Originally published in: cineclandestino.it
In the eyes of many a movie such as Incident Reports (70 minutes 2015) might look like a classic example of therapeutic cinema, although others might attach more miraculous values. The line that separates these interpretations is thin, and likely to make us slip into difficult and slippery territories where we might find the roots of complex arguments. The controversy dividing medicine-science and religion has been burning since the dawn of time, so it’s wisest perhaps to keep our distance from the fray, to adopt a neutral position, because in the end Mike Hoolboom’s documentary, presented in the international competition of the 36th edition of the Filmmaker Festival in Milan, evinces traces of both aspects.
This is because reading the synopsis and watching the developments on the screen offers something miraculous in the history of the project.
Following amnesia caused by a fall while cycling, the director undertakes audio-visual therapy in order to reapply his memory. He is instructed to make short, one-minute films, each shot on a tripod, that show his city of Toronto, populated by old and new knowledges. His camera searches for intimacy within these spaces, tracing habits old and new. What is born is an unprecedented urban symphony seen through the eyes of a flâneur on the trail of his own looking, fixing the world around him with eyes devoid of superstructures. The way he looks into people and events is like a child who observes and learns for the first time what is around him, but also that of someone who after a period of illness or blindness is finally able to see.
Incident Reports is a film about memory retrieval in the true sense of the phrase, but also permits a stream of consciousness to gradually emerge. Here is a recovery in the literal sense of the word, made by a filmmaker who uses the camera lens as an optical extension to capture an artificial memory of the camcorder itself as a container of images. These sounds, memories and reflections begin to create a new past, replacing the one lost due to an accident that reset everything. It is this total correspondence, the level of penetration between these two components, that is the true strength of the film.
The result is a mosaic made up of individual tiles that once assembled returns the viewer to the measure of everything, including the significance of a transaction that otherwise would only make sense for the one who wanted it. Here meaning is born from the meeting and merging of the individual pieces of the puzzle. From this point of view, technically, Incident Reports could be considered a montage film, as if each shot had been filmed for a “Life in a Day” collage, collectively authored, a multitude newly alive in the container of time. I’m reminded of the words of Salvatores, pronounced as he presented Italy in a Day at the 71st Venice Film Festival “Today, inundated with every type of image, isn’t the assemblage the true soul of cinema?”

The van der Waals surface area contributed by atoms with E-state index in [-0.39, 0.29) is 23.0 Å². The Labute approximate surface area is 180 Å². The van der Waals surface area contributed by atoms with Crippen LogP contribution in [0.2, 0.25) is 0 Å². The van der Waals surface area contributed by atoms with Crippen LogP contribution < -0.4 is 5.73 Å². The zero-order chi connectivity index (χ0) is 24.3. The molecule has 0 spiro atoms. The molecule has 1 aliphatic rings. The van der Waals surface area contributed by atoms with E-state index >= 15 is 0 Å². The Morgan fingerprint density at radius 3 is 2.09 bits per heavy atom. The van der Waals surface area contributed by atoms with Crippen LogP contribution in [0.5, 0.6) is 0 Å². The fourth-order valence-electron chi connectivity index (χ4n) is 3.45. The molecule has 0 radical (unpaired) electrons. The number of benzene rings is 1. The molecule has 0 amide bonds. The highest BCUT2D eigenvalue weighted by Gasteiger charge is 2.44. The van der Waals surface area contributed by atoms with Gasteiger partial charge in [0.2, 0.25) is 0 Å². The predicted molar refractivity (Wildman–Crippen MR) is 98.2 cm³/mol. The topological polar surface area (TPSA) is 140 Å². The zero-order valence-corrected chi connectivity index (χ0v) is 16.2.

In the case of the Canadian filmmaker all this takes on a deeper meaning and intimacy, but is also able to open to the outside and to the world. This very personal project is an anthropological survey, and an act of love for the places in which his subjects live. Mike Hoolboom offers the viewer a reflection on the sense of community, which can often be found in bizarre situations, such as when he films citizens on the street singing in unison a Culture Club song. Every take is both past and present, part of an ongoing archive, and a newly intimate repertoire of gestures.
Here is an audiovisual object that longs to remain unidentified, which in its uncertainty and the desire to escape easy categorizations creates attractions for certain types of audiences, those willing to embrace questions without answers for instance. But at the same time this state of not-knowing is difficult for audiences who do not cherish being lost, who are used to be delivered to meaning in clear semantic chains, who use seeing as a way to confirm what is already known.
We do not see as well.